22 November 2023
In what looks to be a brow-raising move, Wesfarmers has made a bid to acquire a rare-earth producer for $1.5 billion, in a foray into the clean energy space where rare-earths will play a vital role in the rollout of electric vehicles and other clean energy products.
In what looks to be a brow-raising move, Wesfarmers has made a bid to acquire a rare-earth producer for $1.5 billion, a foray into the clean energy space where rare-earths will play a vital role in the rollout of electric vehicles and other clean energy products.
Following the announcement on Tuesday, shares in Lynas Corporation (ASX: LYC) rose 40% to close at $2.10 with the takeover bid valuing Lynas at $2.25 per share, which was rejected within 24 hours of the unsolicited offer.
This is not the first time Wesfarmers (ASX: WES), best known for subsidiaries Coles, Bunnings and Target, has entered the resources space having previously forayed into coal, before offloading those assets in 2018.
Despite Lynas processing their rare-earth products via a chemical plant in Malaysia, they are just one of two Australian companies operating in the rare-earth space with advanced projects, the other being Northern Minerals (ASX: NTU).
It is unlikely we see rare-earth products alongside our groceries or a classic Bunnings sausage-in-bread, but the Wesfarmers bid highlights an imminent change in attitudes where it cannot be denied that rare-earths will play a major role in the products of our future.
The conditional offer from Wesfarmers is likely to reverberate into China where Chinese companies have had a monopolised stranglehold on the rare-earths market, especially the heavy rare-earths market where more than 98% of the global market is produced. Whilst the Wesfarmers bid appears a generous one at first glance, it is likely we see a fierce negotiation process which could see M&A action coming from China in a bid to retain their position in the market.
CSLA analyst Dylan Kelly suggested there was still work to be done on the offer price of $2.25 which he considered low, and has a ‘buy’ rating on Lynas.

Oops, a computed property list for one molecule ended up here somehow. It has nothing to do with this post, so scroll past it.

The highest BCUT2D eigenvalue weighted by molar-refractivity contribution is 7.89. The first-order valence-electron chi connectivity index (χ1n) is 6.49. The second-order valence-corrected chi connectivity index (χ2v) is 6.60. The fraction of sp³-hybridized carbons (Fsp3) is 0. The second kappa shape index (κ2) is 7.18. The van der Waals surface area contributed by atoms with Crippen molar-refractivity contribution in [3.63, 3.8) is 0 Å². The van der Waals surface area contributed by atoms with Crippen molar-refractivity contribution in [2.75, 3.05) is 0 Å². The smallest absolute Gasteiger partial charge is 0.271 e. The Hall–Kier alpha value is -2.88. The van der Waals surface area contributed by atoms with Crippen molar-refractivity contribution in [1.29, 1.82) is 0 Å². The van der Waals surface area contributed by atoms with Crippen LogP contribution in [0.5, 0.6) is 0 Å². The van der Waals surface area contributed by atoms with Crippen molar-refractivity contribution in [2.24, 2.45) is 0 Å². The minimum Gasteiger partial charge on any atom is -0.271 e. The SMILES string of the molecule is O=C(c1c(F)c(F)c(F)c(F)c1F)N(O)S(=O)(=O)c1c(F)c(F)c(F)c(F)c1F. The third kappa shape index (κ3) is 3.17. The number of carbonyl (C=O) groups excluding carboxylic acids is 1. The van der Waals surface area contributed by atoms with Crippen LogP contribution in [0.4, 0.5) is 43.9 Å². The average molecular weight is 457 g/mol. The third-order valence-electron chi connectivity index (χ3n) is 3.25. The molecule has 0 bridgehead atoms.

“Every new electric vehicle requires around one to two kilograms of rare earth permanent magnets, used in their motors, and the demand growth outlook for that as a commodity is quite strong over the next 10 years,” said Kelly.
Whilst Lynas is predominantly focused on rare-earths neodymium and praseodymium , a swathe of potential industry acquisitions could see significant attention paid to Northern Minerals, whose Brown’s Range pilot plant focuses on dysprosium – a rare-earth element used in permanent magnets enabling them to withstand extremely high temperatures which is crucial for electric vehicles, wind turbines and electronics.
Highlighting market confidence in Northern Minerals is the $20 million Placement the Company recently completed, with funds raised to be applied to advancing Brown’s Range to full-scale production, capable of multiplying the pilot plant’s output, tenfold.
“The Placement will allow us to ramp up exploration at the high-grade Dazzler and Iceman prospects and strengthen the balance sheet for working capital purposes, said Managing Director, George Bauk.
“The support for the Placement was excellent, with many parties now having a better understanding of the important role of heavy rare earths in the electric vehicle sector.”
Following the announcement of Wesfarmers $1.5 billion bid on Lynas, NTU shares closed 10.96% up at 8.1c on Tuesday.
Northern Minerals trades under the ASX code: ‘NTU’
More information on Northern Minerals can be found at their Investor Centre.
*Reach Markets is paid a retainer to assist NTU with private investor management.